Our 5th Annual Through-The-Winter Beekeeping Course Starts Nov 1st. Check The Early Bee Deal. Click Here For Details.
A keen awareness of the level of Varroa mites in the hive is a primary concern for most beekeepers. There are numerous ways to measure the mite load, with methods like the sugar and ether rolls being popular.
The question of how and when to treat for Varroa, though, is one that has consumed many an hour at beekeeping clubs, as well as many pages online!
In recent years, one of the more popular treatments is the application of oxalic acid. This treatment is also favored by many beekeepers.
In this article we take a detailed look at oxalic acid, how it works, why many beekeepers consider it an essential part of their arsenal against the threat of Varroa and some cautionary notes on its use.
Much of the debate around the use of treatments by beekeepers focuses on the use of harsh chemicals in the hive. Indeed, some commonly used treatments are based on unnatural chemicals and any beekeeper following natural beekeeping principles will likely have an aversion against such treatments.
Oxalic acid, however, is entirely natural. It is an organic compound found in nature within many plants, including vegetables, leafy greens, fruits, nuts, seeds and more. Herbivores find oxalic acid repellent, which is a handy property if you are a plant!
Chemically, the oxalic acid molecule is comprised of two carbon, two hydrogen and four oxygen atoms. It is a colorless solid that dissolves to form a colorless solution in water. It has many practical uses beyond beekeeping, including as a cleaning or bleaching agent and is often used to clean minerals.
So, with that, why is oxalic acid of such interest to us? It has been shown to be a direct and effective treatment for Varroa mites and has been used for this purpose in Europe and Canada for many years. It was only approved for use in beehives in the US in 2015.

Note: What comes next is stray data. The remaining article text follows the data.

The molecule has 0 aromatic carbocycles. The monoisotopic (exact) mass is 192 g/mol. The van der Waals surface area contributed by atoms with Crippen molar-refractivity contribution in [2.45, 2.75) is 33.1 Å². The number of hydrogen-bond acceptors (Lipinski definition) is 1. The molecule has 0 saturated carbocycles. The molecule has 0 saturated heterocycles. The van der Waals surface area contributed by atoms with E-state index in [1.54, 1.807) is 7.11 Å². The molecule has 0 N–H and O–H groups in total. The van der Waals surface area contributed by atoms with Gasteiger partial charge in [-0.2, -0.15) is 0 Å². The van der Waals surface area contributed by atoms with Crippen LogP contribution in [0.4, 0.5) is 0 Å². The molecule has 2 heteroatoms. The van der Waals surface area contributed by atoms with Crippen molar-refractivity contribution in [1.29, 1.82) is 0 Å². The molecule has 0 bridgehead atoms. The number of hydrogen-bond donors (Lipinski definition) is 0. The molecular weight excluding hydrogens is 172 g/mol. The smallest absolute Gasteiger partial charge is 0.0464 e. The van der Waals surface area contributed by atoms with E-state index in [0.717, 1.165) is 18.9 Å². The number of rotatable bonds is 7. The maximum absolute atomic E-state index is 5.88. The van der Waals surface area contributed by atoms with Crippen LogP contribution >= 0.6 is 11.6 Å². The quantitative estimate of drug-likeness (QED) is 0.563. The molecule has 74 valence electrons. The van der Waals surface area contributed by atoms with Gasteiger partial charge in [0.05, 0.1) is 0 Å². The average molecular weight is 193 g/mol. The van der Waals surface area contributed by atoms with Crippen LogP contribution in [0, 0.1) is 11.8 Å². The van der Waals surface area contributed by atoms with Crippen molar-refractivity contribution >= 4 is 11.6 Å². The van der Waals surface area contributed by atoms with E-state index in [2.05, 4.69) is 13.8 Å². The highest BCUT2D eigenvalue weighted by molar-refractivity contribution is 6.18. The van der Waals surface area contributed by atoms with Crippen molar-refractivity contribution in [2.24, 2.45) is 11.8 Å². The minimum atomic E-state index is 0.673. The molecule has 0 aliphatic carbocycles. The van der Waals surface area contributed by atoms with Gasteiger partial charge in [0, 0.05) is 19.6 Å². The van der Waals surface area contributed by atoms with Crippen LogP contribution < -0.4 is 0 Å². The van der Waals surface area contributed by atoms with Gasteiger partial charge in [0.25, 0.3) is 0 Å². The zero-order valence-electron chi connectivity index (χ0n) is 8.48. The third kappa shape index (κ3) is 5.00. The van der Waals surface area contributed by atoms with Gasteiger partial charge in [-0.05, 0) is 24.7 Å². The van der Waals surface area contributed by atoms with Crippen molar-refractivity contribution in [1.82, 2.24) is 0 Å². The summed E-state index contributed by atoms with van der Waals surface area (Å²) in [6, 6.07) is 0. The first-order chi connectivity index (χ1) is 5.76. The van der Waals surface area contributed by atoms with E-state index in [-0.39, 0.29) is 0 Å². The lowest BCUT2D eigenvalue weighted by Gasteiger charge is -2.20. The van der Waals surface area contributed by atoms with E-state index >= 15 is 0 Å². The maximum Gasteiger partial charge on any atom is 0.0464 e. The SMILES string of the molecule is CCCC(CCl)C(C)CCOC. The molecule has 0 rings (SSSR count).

Oxalic acid isn't terribly expensive, is natural and can be very effective. What's not to like?
So, let's dig deeper.
Truth be told, it's not entirely understood why oxalic acid is so effective in treating Varroa. But the most popular theory is that it enters the mite through its feet (yes, really!) and then moves into the bloodstream. From that point the mite is a goner! Meanwhile, bees don't have a particularly adverse reaction to the correct application of oxalic acid.
When we choose oxalic acid as a treatment, we're leveraging that handy little fact, for the benefit of our bees.
We should qualify the statement above somewhat. Any treatment applied indiscriminately can harm your bees and this is certainly true with oxalic acid. The approved use of oxalic acid in the hive - using the documented procedures and cautions - will be just fine. But don't deviate from that, since overuse can indeed be harmful to your bees.
Let's start with the easy-to-explain bit - you need to be careful around oxalic acid.
It is irritating to the eyes, mouth and skin. It also has a bitter taste (we don't suggest you test that!). Indeed, it is labeled with the highest degree of toxicity, “Category 1”. Click here to see the EPA label for the use of oxalic acid for beekeeping (scroll down to see the label).
In short, protect your eyes and your hands, at least. Many beekeepers use oxalic acid, so with the appropriate procedures and caution, such as the use of a respirator, it's perfectly simple to use safely.
Another an important note! Remove honey supers before applying oxalic acid and allow at least 14 days before putting them back, so that acid is cleansed from the hive, thus avoiding honey contamination.
Like all mite treatments, there is a risk associated with the potential overuse of oxalic acid. The ever-changing battleground taking place in the hive between bees and Varroa is an evolving landscape. One key component is the ability for Varroa to build a resistance to any particular treatment. This has been seen over the years many times as well-established treatments decline in their effectiveness.